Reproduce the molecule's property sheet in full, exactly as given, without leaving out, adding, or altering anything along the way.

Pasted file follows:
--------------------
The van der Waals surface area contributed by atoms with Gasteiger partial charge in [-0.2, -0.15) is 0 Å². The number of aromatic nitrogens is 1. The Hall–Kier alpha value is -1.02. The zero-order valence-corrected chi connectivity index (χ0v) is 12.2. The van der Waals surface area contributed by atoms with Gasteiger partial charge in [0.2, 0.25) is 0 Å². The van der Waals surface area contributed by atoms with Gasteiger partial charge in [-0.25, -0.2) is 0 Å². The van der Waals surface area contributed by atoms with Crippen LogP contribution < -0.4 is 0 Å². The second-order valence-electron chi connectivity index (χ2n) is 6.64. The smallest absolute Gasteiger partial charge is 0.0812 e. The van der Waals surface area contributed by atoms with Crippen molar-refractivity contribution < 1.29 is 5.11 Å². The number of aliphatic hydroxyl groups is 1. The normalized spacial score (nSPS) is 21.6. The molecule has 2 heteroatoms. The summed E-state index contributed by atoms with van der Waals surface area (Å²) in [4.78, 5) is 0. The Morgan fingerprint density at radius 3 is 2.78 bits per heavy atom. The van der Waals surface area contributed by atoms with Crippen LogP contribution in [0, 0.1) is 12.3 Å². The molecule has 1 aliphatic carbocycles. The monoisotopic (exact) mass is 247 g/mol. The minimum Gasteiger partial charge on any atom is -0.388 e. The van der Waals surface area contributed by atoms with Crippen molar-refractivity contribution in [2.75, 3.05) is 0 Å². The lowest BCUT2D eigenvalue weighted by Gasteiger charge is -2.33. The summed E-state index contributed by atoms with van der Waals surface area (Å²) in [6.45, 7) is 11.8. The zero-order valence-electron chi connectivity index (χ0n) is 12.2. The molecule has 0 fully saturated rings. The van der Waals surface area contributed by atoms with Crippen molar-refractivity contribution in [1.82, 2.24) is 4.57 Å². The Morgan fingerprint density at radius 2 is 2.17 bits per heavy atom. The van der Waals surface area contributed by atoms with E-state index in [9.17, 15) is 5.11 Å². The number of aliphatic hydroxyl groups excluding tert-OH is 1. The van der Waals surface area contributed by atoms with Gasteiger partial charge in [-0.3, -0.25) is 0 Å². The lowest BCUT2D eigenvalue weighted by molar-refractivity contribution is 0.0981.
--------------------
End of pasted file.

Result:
The van der Waals surface area contributed by atoms with Gasteiger partial charge in [-0.2, -0.15) is 0 Å². The number of aromatic nitrogens is 1. The Hall–Kier alpha value is -1.02. The zero-order valence-corrected chi connectivity index (χ0v) is 12.2. The van der Waals surface area contributed by atoms with Gasteiger partial charge in [0.2, 0.25) is 0 Å². The van der Waals surface area contributed by atoms with Gasteiger partial charge in [-0.25, -0.2) is 0 Å². The van der Waals surface area contributed by atoms with Crippen LogP contribution < -0.4 is 0 Å². The second-order valence-electron chi connectivity index (χ2n) is 6.64. The smallest absolute Gasteiger partial charge is 0.0812 e. The van der Waals surface area contributed by atoms with Crippen molar-refractivity contribution < 1.29 is 5.11 Å². The number of aliphatic hydroxyl groups is 1. The normalized spacial score (nSPS) is 21.6. The molecule has 2 heteroatoms. The summed E-state index contributed by atoms with van der Waals surface area (Å²) in [4.78, 5) is 0. The Morgan fingerprint density at radius 3 is 2.78 bits per heavy atom. The van der Waals surface area contributed by atoms with Crippen LogP contribution in [0, 0.1) is 12.3 Å². The molecule has 1 aliphatic carbocycles. The monoisotopic (exact) mass is 247 g/mol. The minimum Gasteiger partial charge on any atom is -0.388 e. The van der Waals surface area contributed by atoms with Crippen molar-refractivity contribution in [2.75, 3.05) is 0 Å². The lowest BCUT2D eigenvalue weighted by Gasteiger charge is -2.33. The summed E-state index contributed by atoms with van der Waals surface area (Å²) in [6.45, 7) is 11.8. The zero-order valence-electron chi connectivity index (χ0n) is 12.2. The molecule has 0 fully saturated rings. The van der Waals surface area contributed by atoms with Crippen molar-refractivity contribution in [1.82, 2.24) is 4.57 Å². The Morgan fingerprint density at radius 2 is 2.17 bits per heavy atom. The van der Waals surface area contributed by atoms with E-state index in [9.17, 15) is 5.11 Å². The number of aliphatic hydroxyl groups excluding tert-OH is 1. The van der Waals surface area contributed by atoms with Gasteiger partial charge in [-0.3, -0.25) is 0 Å². The lowest BCUT2D eigenvalue weighted by molar-refractivity contribution is 0.0981.